Auditory perception of timing is superior to visual perception.

So it's important to know that if you want to learn to play music well in time, you will not have enough with the joint rehearsals with your ensemble with conductor. You will also have to practice by yourself, individually, but also as a group with a metronome to properly internalize timing. That way you can hear much more precisely whether you're just after the beat or right on it.

Key take-away: Always use an audible metronome to work on your timing, and don't work with a flashlight or merely the conductor's directions.

3. You get genuinely stressed by too high tempos

No doubt you've experienced this before: You think you have mastered a piece of drumming. You've worked on your coordination and it's fine, after all, you practiced that slowly. Then you turn the metronome right on at the intended tempo. And what happens? Your coordination suddenly seems completely lost again and it looks like you can't play this piece anymore. Arthur, Khuu and Blom reported their interesting research findings in this article. Their study shows that when you suddenly have to perform music at a relatively much higher tempo than you are used to, you are unlikely to be able to sustain a good performance. And an even more interesting finding: the smaller the difference between the fastest tempo you can play and the higher tempo on your metronome, the lower your stress level while performing the music.

This seems like a logical finding and an obvious one: if you have to perform a piece at a much higher tempo than you actually can, it produces more stress, of course. Yet so many drummers still go wrong with this. Many drummers practice by incrementally turning up the metronome a few BPM and thus increasing their maximum speed. What they don't realize is that the larger you make these intervals, the more stress it creates during practice: and in doing so, you complicate your own practice process and lower your motivation for next time. With small BPM intervals, you lower your stress level while practicing, keep it up longer and have more fun.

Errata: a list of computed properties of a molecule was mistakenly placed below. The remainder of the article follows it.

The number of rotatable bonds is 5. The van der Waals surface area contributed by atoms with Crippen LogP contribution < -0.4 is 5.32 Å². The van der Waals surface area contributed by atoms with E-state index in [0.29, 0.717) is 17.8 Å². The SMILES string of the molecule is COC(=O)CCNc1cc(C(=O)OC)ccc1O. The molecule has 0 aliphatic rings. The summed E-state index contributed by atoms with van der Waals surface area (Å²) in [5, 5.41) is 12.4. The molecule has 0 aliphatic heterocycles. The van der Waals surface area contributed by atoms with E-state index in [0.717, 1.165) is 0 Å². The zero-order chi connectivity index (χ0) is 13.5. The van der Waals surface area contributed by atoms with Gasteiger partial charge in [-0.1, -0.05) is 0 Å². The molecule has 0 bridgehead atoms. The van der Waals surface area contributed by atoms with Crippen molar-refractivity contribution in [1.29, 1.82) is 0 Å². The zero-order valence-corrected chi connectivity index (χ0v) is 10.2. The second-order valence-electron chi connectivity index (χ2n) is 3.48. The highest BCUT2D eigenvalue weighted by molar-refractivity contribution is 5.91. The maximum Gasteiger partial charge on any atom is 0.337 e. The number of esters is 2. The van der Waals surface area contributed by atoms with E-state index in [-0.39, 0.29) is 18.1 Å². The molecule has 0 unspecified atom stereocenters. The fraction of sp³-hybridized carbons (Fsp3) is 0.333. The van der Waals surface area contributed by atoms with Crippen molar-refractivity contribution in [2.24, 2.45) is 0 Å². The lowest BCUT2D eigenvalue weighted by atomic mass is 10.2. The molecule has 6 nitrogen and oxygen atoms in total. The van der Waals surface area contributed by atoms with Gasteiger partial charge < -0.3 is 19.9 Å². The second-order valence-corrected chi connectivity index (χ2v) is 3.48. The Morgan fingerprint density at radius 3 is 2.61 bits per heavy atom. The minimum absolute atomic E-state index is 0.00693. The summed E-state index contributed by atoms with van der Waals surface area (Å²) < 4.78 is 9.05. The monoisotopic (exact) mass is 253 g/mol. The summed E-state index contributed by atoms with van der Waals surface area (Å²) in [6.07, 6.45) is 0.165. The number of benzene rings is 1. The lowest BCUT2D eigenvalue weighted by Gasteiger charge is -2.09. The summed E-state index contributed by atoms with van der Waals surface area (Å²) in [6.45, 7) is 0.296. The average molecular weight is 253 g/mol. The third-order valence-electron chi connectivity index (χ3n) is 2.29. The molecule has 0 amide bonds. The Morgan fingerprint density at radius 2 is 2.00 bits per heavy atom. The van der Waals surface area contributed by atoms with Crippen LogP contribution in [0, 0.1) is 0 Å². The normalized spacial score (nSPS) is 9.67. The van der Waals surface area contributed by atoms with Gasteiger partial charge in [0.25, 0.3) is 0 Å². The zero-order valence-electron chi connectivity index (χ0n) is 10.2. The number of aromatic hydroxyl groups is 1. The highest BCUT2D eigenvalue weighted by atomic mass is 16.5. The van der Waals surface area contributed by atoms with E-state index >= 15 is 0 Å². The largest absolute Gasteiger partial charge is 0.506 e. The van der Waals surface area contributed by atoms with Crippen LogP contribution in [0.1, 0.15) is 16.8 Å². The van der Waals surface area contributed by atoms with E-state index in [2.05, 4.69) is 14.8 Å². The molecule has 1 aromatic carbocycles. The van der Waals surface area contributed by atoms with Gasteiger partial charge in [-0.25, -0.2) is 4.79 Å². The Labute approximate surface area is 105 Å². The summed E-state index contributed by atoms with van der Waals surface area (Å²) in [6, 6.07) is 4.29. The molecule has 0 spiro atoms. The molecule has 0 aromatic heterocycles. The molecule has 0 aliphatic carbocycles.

Key take-away: While practicing, increase the BPM of your metronome at small intervals to increase your maximum speed and keep your stress level as low as possible. Even though it may seem faster to work with large intervals, use low intervals of, say, 2 or 4 BPM.

In conclusion, a lot of scientific research has been done on the use of a metronome and you can cleverly convert that to practice even more effectively and become a better drummer. If you want to have practice sessions with impact, be sure to use the key take-aways from this blog. Finally, it's reassuring to know that from this article by Nave-Blodgett, Snyder and Hannon shows that your perception for playing in time has developed from the time you were a child through adulthood and thus, with a lot of experience, this is a trainable skill.


bottom of page